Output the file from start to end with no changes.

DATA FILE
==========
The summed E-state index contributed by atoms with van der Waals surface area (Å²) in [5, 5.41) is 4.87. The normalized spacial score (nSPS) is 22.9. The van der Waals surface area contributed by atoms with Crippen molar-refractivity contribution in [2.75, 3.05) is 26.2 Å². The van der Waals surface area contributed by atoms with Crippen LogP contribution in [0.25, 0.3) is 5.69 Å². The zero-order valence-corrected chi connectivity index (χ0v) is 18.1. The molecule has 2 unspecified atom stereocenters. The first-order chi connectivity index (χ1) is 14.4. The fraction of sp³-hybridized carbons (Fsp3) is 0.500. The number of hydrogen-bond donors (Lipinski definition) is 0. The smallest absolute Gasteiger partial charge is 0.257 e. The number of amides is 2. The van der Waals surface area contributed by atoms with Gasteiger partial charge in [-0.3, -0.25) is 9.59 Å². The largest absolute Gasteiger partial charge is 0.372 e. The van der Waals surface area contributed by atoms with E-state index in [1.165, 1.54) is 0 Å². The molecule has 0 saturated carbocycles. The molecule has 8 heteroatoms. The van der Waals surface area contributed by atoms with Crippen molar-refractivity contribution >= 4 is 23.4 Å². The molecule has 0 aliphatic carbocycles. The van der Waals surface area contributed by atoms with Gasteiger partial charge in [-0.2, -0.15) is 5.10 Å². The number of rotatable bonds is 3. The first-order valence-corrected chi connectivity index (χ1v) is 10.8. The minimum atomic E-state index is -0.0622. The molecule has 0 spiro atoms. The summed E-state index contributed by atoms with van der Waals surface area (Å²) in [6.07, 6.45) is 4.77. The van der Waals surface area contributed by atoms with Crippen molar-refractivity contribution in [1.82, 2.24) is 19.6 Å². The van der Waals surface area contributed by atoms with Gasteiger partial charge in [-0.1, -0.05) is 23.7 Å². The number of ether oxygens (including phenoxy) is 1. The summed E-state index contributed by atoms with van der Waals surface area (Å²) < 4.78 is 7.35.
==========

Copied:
The summed E-state index contributed by atoms with van der Waals surface area (Å²) in [5, 5.41) is 4.87. The normalized spacial score (nSPS) is 22.9. The van der Waals surface area contributed by atoms with Crippen molar-refractivity contribution in [2.75, 3.05) is 26.2 Å². The van der Waals surface area contributed by atoms with Crippen LogP contribution in [0.25, 0.3) is 5.69 Å². The zero-order valence-corrected chi connectivity index (χ0v) is 18.1. The molecule has 2 unspecified atom stereocenters. The first-order chi connectivity index (χ1) is 14.4. The fraction of sp³-hybridized carbons (Fsp3) is 0.500. The number of hydrogen-bond donors (Lipinski definition) is 0. The smallest absolute Gasteiger partial charge is 0.257 e. The number of amides is 2. The van der Waals surface area contributed by atoms with Gasteiger partial charge in [-0.3, -0.25) is 9.59 Å². The largest absolute Gasteiger partial charge is 0.372 e. The van der Waals surface area contributed by atoms with E-state index in [1.165, 1.54) is 0 Å². The molecule has 0 saturated carbocycles. The molecule has 8 heteroatoms. The van der Waals surface area contributed by atoms with Crippen molar-refractivity contribution >= 4 is 23.4 Å². The molecule has 0 aliphatic carbocycles. The van der Waals surface area contributed by atoms with Gasteiger partial charge in [-0.2, -0.15) is 5.10 Å². The number of rotatable bonds is 3. The first-order valence-corrected chi connectivity index (χ1v) is 10.8. The minimum atomic E-state index is -0.0622. The molecule has 0 spiro atoms. The summed E-state index contributed by atoms with van der Waals surface area (Å²) in [6.07, 6.45) is 4.77. The van der Waals surface area contributed by atoms with Crippen molar-refractivity contribution in [1.82, 2.24) is 19.6 Å². The van der Waals surface area contributed by atoms with Gasteiger partial charge in [-0.1, -0.05) is 23.7 Å². The number of ether oxygens (including phenoxy) is 1. The summed E-state index contributed by atoms with van der Waals surface area (Å²) < 4.78 is 7.35.